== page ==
March’s contest is to name your favorite WhatsUp Gold feature. Interested in participating, but not a WUGspace member yet? Join today!

The WhatsUp Gold team is now proud to celebrate the launch of its own authorized and certified hands-on training.  Built and delivered by the people that know WhatsUp Gold best, training is being offered at a special discount for a limited time only as part of the special launch! To receive the discount, simply enter the Coupon Code: TRAIN20 at purchase and receive 20% off our new and improved training. 

With this special training you will receive access to your own cloud-hosted network of devices for hands-on lab exercises as well as state of the art facilities for regional classroom training in every major metro area.  But most importantly – you will have access to the brand new training curriculum built specifically from creators of WhatsUp Gold.  Training is offered in three different ways: Online (WebEx), Onsite at your Office or in an Open Regional Class Room.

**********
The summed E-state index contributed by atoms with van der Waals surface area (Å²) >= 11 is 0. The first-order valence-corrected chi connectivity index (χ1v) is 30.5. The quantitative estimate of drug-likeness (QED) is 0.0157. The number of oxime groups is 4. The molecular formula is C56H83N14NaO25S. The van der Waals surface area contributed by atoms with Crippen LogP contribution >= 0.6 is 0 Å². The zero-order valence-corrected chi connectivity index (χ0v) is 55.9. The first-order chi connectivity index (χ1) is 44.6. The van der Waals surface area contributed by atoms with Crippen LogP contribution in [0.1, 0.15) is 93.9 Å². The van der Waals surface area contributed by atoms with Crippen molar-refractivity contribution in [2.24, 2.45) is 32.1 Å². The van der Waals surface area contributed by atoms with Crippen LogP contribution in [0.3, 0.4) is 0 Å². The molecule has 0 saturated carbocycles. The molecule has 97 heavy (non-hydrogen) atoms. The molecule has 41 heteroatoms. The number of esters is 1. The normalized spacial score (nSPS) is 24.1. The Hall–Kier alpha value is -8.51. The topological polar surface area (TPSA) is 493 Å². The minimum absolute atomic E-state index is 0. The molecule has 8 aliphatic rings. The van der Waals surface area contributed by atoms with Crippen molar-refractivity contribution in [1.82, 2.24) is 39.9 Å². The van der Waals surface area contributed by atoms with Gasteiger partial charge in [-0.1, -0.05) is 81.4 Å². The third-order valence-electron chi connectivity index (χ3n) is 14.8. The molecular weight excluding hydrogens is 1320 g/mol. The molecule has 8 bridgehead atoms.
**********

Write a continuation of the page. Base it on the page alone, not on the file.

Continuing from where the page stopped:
This hands-on training is the perfect chance to make the most of your WhatsUp Gold license – and by signing up now you can take advantage of the 20% off promotion! Coupon Code: TRAIN20

To learn more, register, or for class information you can:

  1. Visit our website.
  2. Contact your preferred reseller partner.
  3. Contact our Sales Team directly at (781) 676-5736.

Sign up for a hands-on training session today and find out how to make the most of your WhatsUp Gold license! But you must purchase training by February 29th to take advantage of the 20% off promotion! Class dates are subject to change and seating is limited.

Part 4: Preparing For Technology Of Today